No More Lutefisk

My Aunt died this week. She was 91 years old and suffering with congestive heart failure.

lutefisk

 

It is not hard to engage the rational mind and say that this is a blessing, an evidence of the grace of God. Her death marks the last person in the generation ahead of me. I now have no parents, aunts or uncles.

As one would expect, I am flooded with memories of my childhood, when this Aunt loved me as one of her own. Most of the memories are probably too personally specific to be fun for anyone who wasn’t there at the time. But, what this Aunt’s death screams for me is that I have lost my direct connection to my Norwegian heritage.

I don’t know anyone, but me, in our family that understands the spoken Norwegian language.  I don’t know anyone for whom the financially worthless items passed down through the generations will be embraced as treasures. I don’t know anyone who will agree with me that Christmas without lutefisk is a sad thing.

Thankfully, lutefisk is in the Bible: The piece of Cod that surpasses understanding!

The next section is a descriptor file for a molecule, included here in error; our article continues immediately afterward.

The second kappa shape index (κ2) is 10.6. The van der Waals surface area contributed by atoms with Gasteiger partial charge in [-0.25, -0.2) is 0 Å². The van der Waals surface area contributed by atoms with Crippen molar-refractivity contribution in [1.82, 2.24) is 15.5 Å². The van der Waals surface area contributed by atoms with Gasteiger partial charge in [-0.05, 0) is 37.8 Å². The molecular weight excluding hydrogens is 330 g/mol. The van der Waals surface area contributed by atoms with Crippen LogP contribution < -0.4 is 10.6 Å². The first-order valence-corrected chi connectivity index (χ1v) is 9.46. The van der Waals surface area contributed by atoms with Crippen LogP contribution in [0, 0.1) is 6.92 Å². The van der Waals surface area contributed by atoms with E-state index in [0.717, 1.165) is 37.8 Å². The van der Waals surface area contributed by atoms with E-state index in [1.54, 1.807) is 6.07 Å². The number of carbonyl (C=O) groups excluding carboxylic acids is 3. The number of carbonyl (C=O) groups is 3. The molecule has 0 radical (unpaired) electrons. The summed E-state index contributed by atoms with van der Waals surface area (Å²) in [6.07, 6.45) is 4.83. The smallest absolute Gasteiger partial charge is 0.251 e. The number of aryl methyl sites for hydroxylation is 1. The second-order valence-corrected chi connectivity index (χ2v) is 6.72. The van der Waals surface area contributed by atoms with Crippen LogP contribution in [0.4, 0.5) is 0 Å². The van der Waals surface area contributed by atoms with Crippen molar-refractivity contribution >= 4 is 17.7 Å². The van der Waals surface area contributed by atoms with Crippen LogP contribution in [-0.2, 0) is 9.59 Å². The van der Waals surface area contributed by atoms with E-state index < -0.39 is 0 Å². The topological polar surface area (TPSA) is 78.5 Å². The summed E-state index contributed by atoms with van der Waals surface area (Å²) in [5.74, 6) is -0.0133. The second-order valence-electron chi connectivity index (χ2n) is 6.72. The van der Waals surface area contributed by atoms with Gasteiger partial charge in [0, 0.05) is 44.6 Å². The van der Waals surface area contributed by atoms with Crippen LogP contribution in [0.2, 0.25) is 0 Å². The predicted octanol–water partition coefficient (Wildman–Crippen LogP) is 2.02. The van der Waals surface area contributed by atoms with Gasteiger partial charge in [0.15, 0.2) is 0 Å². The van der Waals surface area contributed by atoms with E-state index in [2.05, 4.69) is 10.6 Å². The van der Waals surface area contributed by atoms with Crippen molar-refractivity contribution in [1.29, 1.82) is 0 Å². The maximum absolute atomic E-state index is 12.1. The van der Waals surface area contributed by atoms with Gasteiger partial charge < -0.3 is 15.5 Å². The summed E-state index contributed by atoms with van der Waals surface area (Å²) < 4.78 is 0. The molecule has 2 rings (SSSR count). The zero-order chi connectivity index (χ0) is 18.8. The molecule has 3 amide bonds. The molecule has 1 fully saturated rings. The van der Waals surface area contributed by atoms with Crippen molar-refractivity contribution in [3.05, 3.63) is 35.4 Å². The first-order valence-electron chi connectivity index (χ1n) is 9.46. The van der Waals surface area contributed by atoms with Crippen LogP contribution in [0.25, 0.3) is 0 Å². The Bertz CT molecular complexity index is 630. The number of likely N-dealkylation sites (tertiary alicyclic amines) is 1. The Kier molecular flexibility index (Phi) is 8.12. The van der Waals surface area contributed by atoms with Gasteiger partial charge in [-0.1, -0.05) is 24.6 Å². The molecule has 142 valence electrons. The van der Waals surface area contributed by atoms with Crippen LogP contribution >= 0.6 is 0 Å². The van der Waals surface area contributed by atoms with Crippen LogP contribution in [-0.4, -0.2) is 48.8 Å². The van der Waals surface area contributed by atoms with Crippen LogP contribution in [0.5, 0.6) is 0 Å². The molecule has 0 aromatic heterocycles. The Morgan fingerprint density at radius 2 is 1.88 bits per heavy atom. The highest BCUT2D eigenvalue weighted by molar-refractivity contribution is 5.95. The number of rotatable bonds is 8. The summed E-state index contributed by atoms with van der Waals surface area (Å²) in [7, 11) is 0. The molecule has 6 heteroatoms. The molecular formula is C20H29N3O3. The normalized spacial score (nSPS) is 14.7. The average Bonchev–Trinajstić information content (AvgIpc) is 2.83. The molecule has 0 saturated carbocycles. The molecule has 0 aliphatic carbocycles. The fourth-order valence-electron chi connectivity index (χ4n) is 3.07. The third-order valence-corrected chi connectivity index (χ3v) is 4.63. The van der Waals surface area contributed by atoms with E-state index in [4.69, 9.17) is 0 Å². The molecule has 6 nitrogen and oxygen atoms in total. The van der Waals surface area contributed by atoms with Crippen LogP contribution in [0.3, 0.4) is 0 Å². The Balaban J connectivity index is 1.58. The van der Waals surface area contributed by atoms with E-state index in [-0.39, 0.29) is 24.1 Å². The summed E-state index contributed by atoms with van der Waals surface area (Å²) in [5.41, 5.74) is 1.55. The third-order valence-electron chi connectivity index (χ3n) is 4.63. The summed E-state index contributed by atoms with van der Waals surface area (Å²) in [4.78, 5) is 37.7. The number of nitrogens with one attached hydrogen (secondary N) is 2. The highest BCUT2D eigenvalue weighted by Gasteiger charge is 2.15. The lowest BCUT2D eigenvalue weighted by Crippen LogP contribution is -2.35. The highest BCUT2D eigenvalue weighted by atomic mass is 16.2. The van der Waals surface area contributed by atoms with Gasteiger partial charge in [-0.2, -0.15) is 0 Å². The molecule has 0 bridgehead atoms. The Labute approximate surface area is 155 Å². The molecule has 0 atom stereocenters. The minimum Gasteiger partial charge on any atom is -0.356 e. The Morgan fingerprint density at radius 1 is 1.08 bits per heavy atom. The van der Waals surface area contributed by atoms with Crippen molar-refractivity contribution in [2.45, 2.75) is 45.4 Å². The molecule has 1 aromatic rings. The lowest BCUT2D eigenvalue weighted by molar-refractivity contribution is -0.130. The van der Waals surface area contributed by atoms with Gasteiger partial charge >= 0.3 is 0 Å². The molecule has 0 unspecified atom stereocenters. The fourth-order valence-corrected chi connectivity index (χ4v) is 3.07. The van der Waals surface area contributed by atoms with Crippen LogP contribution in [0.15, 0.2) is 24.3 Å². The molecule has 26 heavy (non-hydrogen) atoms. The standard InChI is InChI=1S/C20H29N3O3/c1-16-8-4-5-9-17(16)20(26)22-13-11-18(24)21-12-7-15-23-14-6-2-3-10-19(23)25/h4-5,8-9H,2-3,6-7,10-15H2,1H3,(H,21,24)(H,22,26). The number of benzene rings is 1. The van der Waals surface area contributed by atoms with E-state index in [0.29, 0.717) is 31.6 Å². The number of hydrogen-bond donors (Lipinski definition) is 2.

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2 Responses to No More Lutefisk

  1. Laurel Matchie says:

    Resonate with loss re those financially worthless items that you embrace as treasures and grieve the future loss. I am like that with my recipes! I have favorite family traditional recipes that no one other than myself will make. Wish I had someone who would carry these on because that person loves the recipe. Every Christmas I bake oatmeal, raisin, chocolate chip cookies whose only Christmasy characteristic is the cinnamon smell. I know my younger brother loves them & wants them – they evoke memories, plus taste great (are my favorite cookie). Yet no one else appreciates them enough to even want the recipe. Small loss, but makes me feel nostalgic with a little bit of sadness.

  2. Sheila A says:

    Never give up hope that there will be someone in the younger generations interested in those priceless treasures – or learning about their Norwegian Heritage. Your blog post was shared with me by a friend who knows that “min mor og jeg” are in the process of reclaiming our own norwegian heritage. Min mor er 78 år gammel. Hun og jeg og sostre min laere norsk nå. Min morfar kam fra Norge i 1920/’s men ikke snakket(?) norske med barne ham. My grammar may not be correct – but hopefully you understand. There are several Norwegian organizations as well where you can share your love of all things norwegian – and you may even find one or two who long for the days of Lutefisk på Jul.

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